THIS is steadfastness in the accomplishment of our objects; and persisting in the repulse of evils and mis­fortunes. And in truth, firmness brings forth happiness and blessings, and is productive of all the advantages of safety and salvation. Nor is there to any order among the tribes of mankind, that degree of dependence upon the quality of firmness, as to kings; for so long as the firmness of a monarch in protecting his subjects, and in repelling and subduing the rebellious and the mischievous, does not become apparent in the opinion of the noble and the vulgar, his troops and adherents will not lay the head upon the line of obedience; and men of revolt and contention will not refrain from schemes of disobedience and rebellion. Thus strength comes to a king by firmness; and prosperity to princes by seeking aid from it.

Each head which has obtained a crown of the jewels of firmness;
In dignity will pass beyond the sphere of the fixed stars.

A certain philosopher has said, that whoever wishes that the foundations of his sovereignty should be safe from ruin, should lay the structure of his proceedings upon firmness and steadfastness.

Place the foundation of business on firmness, and be secure;
For every structure which is upon a foundation, is permanent.

A man of firm steps, is one who does not turn his face from his own ways and proceedings, at the alarm of any con­sternation; and does not turn aside from his own customs and path, for the suggestion of any incitement: for the aid of the Companion of Safety does not appear except in the path of firmness. As the Divine philospher says:

“Do not suppose the path of safety to be in trepidation;
There is no temper better than firmness;
Hast thou a desire for exaltation of rank;
In projects of firmness, practise firmness.”

And the marks of firmness are two things: one is, that whatever affair he begins, he should consider the completion of it incumbent, as a duty of diligence.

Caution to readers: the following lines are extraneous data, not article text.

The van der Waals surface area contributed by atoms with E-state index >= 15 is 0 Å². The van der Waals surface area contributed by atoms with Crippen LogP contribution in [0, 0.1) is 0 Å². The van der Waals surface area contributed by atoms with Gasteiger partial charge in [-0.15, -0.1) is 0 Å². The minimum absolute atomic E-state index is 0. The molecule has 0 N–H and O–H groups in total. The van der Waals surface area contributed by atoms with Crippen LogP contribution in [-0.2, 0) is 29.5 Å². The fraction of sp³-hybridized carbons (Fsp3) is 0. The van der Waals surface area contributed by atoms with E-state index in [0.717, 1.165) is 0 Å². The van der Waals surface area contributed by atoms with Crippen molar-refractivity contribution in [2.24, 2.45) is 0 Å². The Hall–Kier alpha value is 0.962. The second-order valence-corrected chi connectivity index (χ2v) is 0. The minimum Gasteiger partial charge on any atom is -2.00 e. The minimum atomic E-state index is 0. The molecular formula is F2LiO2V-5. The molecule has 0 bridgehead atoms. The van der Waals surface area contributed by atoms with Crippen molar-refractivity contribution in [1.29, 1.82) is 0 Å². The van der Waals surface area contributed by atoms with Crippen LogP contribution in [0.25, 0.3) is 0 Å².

They have related that the Emperor of Rome asked Naushīrvān, in what the stability of empire consisted. He replied, I never command any useless undertaking; and every affair, for which I give orders, I bring to a com­pletion.” The Emperor remarked that all the sages of Greece had said the same thing.

Whatever plan thou formest, like valiant men;
Practice perseverance, and make it complete;
That is to say, the standard, which thou raisest:
It is right, that thou shouldst not afterwards invert.

The second mark is, that any word which passes over his tongue, he should not speak, as far as is possible, to the contrary of it, As it is recorded in history, that Sultan Mahmūd was one day passing through the great square of Ghazuīn; he saw a porter, who, having placed a heavy stone on his back, was carrying for his palace; and in carrying it, much fatigue fell upon the man, and he suffered pain. The Sultan, when he observed the distress of the man, from the innate pity, and the natural kindness which he possessed, gave this order, “Porter, lay down this stone.” The porter threw down the stone in the middle of the square. The stone remained for a long time in the square, and the horses, when they came to the place used to shy and plunge. A party of the nobles, at a moment of con­venience, represented the circumstance to the prince, thus, “On such a day, a porter, according to the royal orders and imperial commands, having thrown down, into the middle of the square, a stone which he had upon his back, the horses pass by that spot with difficulty; and no one beside that porter is able to lift it up: if they should order that he may take it away from there, and make the way clear, it would appear suitable.” The king spoke thus, “It hath passed from our tongue thus, ‘Lay it down;’ if we should say, ‘Take it up,’ men would ascribe it to our inconstancy: let that stone remain in that very spot.” It is related that the stone lay in the square till the end of the life-time of the Sultan; and that even after his death, from a motive of respect for his word, no one, neither, of his children removed it.

The word of a king is the king of words;
In all circumstances it should be regarded;
That the contrary of it may not become public,
It is necessary to inscribe it on the tablet of the heart.